(CNN) — The U.S. Centers for Disease Control and Prevention says there is an “urgent need” to boost vaccination coverage amid increasing levels of respiratory disease.
“Low vaccination rates, coupled with ongoing increases in national and international respiratory disease activity caused by multiple pathogens, including influenza viruses, SARS-CoV-2 (the virus that causes COVID-19), and RSV, could lead to more severe disease and increased healthcare capacity strain in the coming weeks,” the agency wrote in a Health Alert Network advisory Thursday. “In addition, a recent increase in cases of multisystem inflammatory syndrome in children (MIS-C) following SARS-CoV-2 infection in the United States has been reported.”
About 7 million fewer adults have gotten their flu shot so far this season compared with the last virus season. Overall, uptake is about 36% for both adults and children, according to CDC data through Nov. 18.
Vaccination coverage for COVID-19 is also low, with just 17% of adults and about 8% of children getting the latest shot, according to CDC data through Dec. 2. That includes about 36% of seniors, who are at higher risk for severe disease.
Also, only about 16% of adults ages 60 and up have gotten the new RSV vaccine.
Key reasons for low vaccination rates include a lack of provider recommendation, concerns about side effects, and a lack of time or forgetting to get vaccinated, according to findings from a nationally representative survey of U.S. adults that were shared in the CDC advisory.
“We are seeing too few folks get vaccinated this season,” CDC Director Dr. Mandy Cohen said at a briefing with the American Medical Association on Tuesday. “The voice of the physician matters so much in whether or not folks decide to get vaccinated.”
The CDC recommends the flu and COVID-19 vaccines for everyone ages 6 months and older, and the new RSV vaccine is available for adults 60 and up.
Immunization helps prevent hospitalization and death from respiratory disease, and it’s especially important for those at increased risk for severe disease, including infants, older adults, pregnant people and those with certain underlying medical conditions.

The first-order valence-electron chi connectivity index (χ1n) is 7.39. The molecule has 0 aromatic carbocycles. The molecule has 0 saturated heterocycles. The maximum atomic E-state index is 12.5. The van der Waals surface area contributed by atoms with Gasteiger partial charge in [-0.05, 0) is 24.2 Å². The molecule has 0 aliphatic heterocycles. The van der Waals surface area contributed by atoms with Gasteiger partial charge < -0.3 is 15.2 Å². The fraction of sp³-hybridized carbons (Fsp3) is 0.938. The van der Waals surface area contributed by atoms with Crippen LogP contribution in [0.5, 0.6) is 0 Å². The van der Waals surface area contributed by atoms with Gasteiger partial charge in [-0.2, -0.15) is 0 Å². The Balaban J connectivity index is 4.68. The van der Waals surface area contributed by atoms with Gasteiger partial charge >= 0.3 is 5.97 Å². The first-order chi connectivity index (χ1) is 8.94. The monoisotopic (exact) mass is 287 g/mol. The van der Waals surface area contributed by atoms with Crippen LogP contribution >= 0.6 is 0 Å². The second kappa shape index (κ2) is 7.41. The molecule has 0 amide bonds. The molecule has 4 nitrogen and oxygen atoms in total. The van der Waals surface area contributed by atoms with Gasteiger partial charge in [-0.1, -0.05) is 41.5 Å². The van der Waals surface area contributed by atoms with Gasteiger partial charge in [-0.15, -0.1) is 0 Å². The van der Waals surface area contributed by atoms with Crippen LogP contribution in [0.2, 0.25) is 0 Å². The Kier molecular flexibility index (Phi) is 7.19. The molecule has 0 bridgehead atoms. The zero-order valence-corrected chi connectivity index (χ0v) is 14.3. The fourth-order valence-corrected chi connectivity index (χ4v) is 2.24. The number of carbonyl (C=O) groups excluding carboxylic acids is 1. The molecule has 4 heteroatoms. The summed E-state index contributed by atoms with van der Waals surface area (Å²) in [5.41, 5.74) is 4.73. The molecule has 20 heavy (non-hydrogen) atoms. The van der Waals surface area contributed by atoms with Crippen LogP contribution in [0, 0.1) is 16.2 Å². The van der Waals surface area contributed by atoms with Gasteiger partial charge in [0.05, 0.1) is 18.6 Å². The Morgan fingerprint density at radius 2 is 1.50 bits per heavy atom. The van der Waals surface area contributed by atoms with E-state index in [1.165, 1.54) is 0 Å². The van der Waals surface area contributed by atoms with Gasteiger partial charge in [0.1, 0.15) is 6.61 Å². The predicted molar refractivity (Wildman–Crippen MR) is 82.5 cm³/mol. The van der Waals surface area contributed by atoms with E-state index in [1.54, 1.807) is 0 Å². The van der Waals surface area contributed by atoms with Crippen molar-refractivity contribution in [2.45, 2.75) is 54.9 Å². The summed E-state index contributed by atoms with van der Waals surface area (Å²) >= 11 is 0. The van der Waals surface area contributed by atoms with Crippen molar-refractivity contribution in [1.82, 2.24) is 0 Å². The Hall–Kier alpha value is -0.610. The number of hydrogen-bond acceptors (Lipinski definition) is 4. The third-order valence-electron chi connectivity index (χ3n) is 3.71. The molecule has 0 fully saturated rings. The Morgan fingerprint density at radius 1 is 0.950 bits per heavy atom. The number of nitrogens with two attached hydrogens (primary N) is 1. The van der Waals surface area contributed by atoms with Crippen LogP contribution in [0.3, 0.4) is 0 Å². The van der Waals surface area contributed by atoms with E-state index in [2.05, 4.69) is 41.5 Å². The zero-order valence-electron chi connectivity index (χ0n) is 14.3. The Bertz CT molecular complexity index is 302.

“About 70 to 80% of American adults over the age of 18 have at least one condition that puts them at higher risk of a bad outcome,” Cohen said. “Getting vaccinated decreases your risk of hospitalization and death at every age, including 18 to 64, but it also decreases your risk of long COVID.”
About one in seven adults who have had COVID-19 report long COVID symptoms, including ongoing fatigue or cough, which can develop even after a mild illness, she said.
Children are less likely to have severe outcomes, but emergency department visits and hospitalizations for respiratory disease are rising across age groups, CDC data shows.
In the past four weeks, hospitalizations increased 200% for flu, 51% for COVID-19 and 60% for RSV, according to the advisory. There have been 12 reported pediatric influenza deaths and 30 reports of MIS-C, a rare complication that typically happens a month after a COVID-19 infection.
Respiratory disease activity in the U.S. is highest in the South but quickly rising in Northern states.
The CDC recommends that people talk with their health care providers about the vaccines that are recommended for them and their families. Locations offering the seasonal vaccines can be found on vaccines.gov, and uninsured adults can receive COVID-19 vaccines at no cost through the CDC’s Bridge Access Program.
Everyday prevention measures, such as covering coughs and sneezes, washing hands and staying home when sick, can also help reduce the spread of illness.
“These tools that protect us – vaccines … testing and treatment and washing hands and ventilation and masks – all of these things are layers of protection that help make sure that we can weather this season,” Cohen said.
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